Why did Justice Katju grant stay of deportation of Pakistanis?

Amalendu Upadhyaya
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Why I granted stay of deportation of Pakistanis

Why did Justice Katju grant stay of deportation of Pakistanis?
Why did Justice Katju grant stay of deportation of Pakistanis?

By Justice Markandey Katju

When I was a Judge of Allahabad High Court (1991-2004) a large number of writ petitions were filed before me from time to time by old Pakistani citizens who had come to India on a visa of one month or so and did not want to go back. So deportation orders were issued by the Indian government to deport them to Pakistan, which they challenged before me.

In every such case I would pass a stay order staying their deportation 'till further orders'. Since there were then over a million (ten lac) cases pending in the Allahabad High Court (that figure must have gone up considerably by now), a case which had been heard once would usually be listed again after several years.

So the result of my stay orders was that in effect by a judicial order I converted a one-month visa into possibly a 5 year one or so (because the case would come up again after 5 years or so, and till then the stay order would continue).

Why did I do this? I can reveal the secret now.

I did it because, as I have said repeatedly that I regard India and Pakistan (and Bangladesh) as really one country, only temporarily separated by that British swindle called Partition, on the basis of the bogus two nation theory, but which are sure to reunite again one day ( see my articles below) :

I do not recognize Pakistan. I believe that Pakistan is a fake, artificial entity (I refuse to call it a country) which was created as an Islamic State by the British rascals to keep Hindus and Muslims fighting each other, and thereby keep India, of which Pakistan (and Bangladesh) are really parts, weak and backward.

I refuse to be a party to this historical fraud and swindle and I have never recognized, and will never recognize, Pakistan as a country. It is part of India, and is bound to be one day reunited with India under a strong, secular, modern minded government, which will not tolerate religious bigotry or extremism of any kind, whether Hindu or Muslim, and crush it with an iron hand.

So I regarded these petitioners before me as Indians. When they had been young men at the time of Partition or so they had been carried away by religious passions or fear, and for that reason had migrated to Pakistan.

But now they had become old people and were nostalgic and wanted to return to their native homes where they had spent their youth, and where many of their relatives and friends still lived.

Most of these Pakistanis who came on one-month visas to India were old people in their 70s or 80s. They were Mohajirs—persons who had migrated in their youth from India in 1947 or so in their emotional zeal to become part of an 'Islamic republic' or out of fear of being persecuted in India on account of their religion.

But many of these Mohajirs had left behind relatives, and, in the evening of their lives, wanted to return to the land of their birth and live with their brothers, sisters, cousins, nephews, nieces and old friends.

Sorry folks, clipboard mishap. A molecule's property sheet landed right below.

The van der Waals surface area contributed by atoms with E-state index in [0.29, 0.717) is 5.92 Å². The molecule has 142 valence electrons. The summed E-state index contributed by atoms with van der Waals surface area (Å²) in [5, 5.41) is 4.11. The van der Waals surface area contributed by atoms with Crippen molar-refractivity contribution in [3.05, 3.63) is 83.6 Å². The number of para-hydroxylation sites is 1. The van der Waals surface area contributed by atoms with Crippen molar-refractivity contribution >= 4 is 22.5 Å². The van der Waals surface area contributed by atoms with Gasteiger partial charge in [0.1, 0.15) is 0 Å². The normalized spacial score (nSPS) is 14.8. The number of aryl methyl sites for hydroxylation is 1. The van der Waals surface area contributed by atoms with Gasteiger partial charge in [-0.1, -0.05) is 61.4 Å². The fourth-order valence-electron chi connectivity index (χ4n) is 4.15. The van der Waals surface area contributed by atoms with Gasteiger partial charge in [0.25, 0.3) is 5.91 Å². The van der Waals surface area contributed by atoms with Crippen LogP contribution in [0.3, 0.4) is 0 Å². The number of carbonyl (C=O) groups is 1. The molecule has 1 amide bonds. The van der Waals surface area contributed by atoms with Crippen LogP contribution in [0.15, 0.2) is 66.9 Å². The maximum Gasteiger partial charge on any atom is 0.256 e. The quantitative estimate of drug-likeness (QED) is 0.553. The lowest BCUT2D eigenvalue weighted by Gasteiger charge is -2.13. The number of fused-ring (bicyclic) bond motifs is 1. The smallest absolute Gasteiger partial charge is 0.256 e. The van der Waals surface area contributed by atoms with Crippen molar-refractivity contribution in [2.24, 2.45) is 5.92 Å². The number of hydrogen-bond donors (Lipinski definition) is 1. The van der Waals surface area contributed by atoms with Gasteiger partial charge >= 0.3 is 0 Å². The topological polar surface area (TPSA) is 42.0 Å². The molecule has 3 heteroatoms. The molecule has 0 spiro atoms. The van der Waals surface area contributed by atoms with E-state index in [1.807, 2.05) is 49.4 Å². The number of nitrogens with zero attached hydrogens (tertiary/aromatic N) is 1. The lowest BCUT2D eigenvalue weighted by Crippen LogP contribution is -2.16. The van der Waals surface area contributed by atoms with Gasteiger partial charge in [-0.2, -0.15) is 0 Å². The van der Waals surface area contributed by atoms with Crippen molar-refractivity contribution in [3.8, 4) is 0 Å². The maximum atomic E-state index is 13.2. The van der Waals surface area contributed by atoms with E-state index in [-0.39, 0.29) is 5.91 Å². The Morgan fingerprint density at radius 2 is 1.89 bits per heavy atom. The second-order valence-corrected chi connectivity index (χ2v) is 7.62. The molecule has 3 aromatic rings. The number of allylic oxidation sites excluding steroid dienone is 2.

Their plight has been described in vivid detail by the great Indian Urdu poet Munawwar Rana in his book Mohajirnama, with lines such as

''Mohajir hain, magar hum ek duniya chhod aaye hain''.

In poignant verses, which bring tears to one's eyes, Munawwar Rana writes-

''Bhateeji ab saleeke se dupatta odhti hogi

Wahi jisko jhoole mein humakta chhod aaye hain''


''Moharram mein hamaara Lucknow Iran lagta tha

Madad Maula Husainabad rota chhod aaye hain''

and again

''Gale milti huin nadiyaan, gale milte hue mausam

Allahabad ka kaisa nazaara chhod aaye hain

Kal ek amrood waale se kehna pad gaya mujhko

Jahaan se aaye hain is phal ki bagiya chhod aayen hain

Woh hairat se hamein takto raha kuch der, phir bola

Woh sangam ka ilaaqa chhoota, ya chhod aaye hain ?

Abhi hum sonch mein ghum the ki usse kya kha jaaye

Hamaare aansuon se raaz khola chhod aaye hain''.

Many of these Mohajirs have their ancestors' graves in India, and would have liked to have their own graves too near their ancestors. They wanted to spend the rest of their lives in the land of their youth, where many relatives and friends were still living. So, naturally, they wanted to stay on.

Unfortunately, on migrating to Pakistan they lost their Indian nationality, and became Pakistani citizens. The Indian Government has always been very reluctant to grant visas to Pakistanis, and even where it is granted after great difficulty, it is usually only for a short period of one month or so. Several conditions are also put on it, e.g. that the visa is only granted for living within one city, and there also one has to report to the nearest police station every week or so.

These old men ( and women ) had come on this short visa, and were reunited with their relatives and old friends, and wanted to spend the last days of their lives here. They realized the folly of their youth, but it was too late now, what could they do ? Luckily for them, their cases came before me.

As I said above, I do not recognize Pakistan, and I regard 'Pakistanis' as Indians (whatever 'Pakistanis' may think of themselves). So I regarded these petitioners as Indians. And how can an Indian be deported from India?

I did not say so in my orders, but that was the real reason for staying their deportation..

(Justice Katju is a retired judge of the Supreme Court of India. These are his personal views.)

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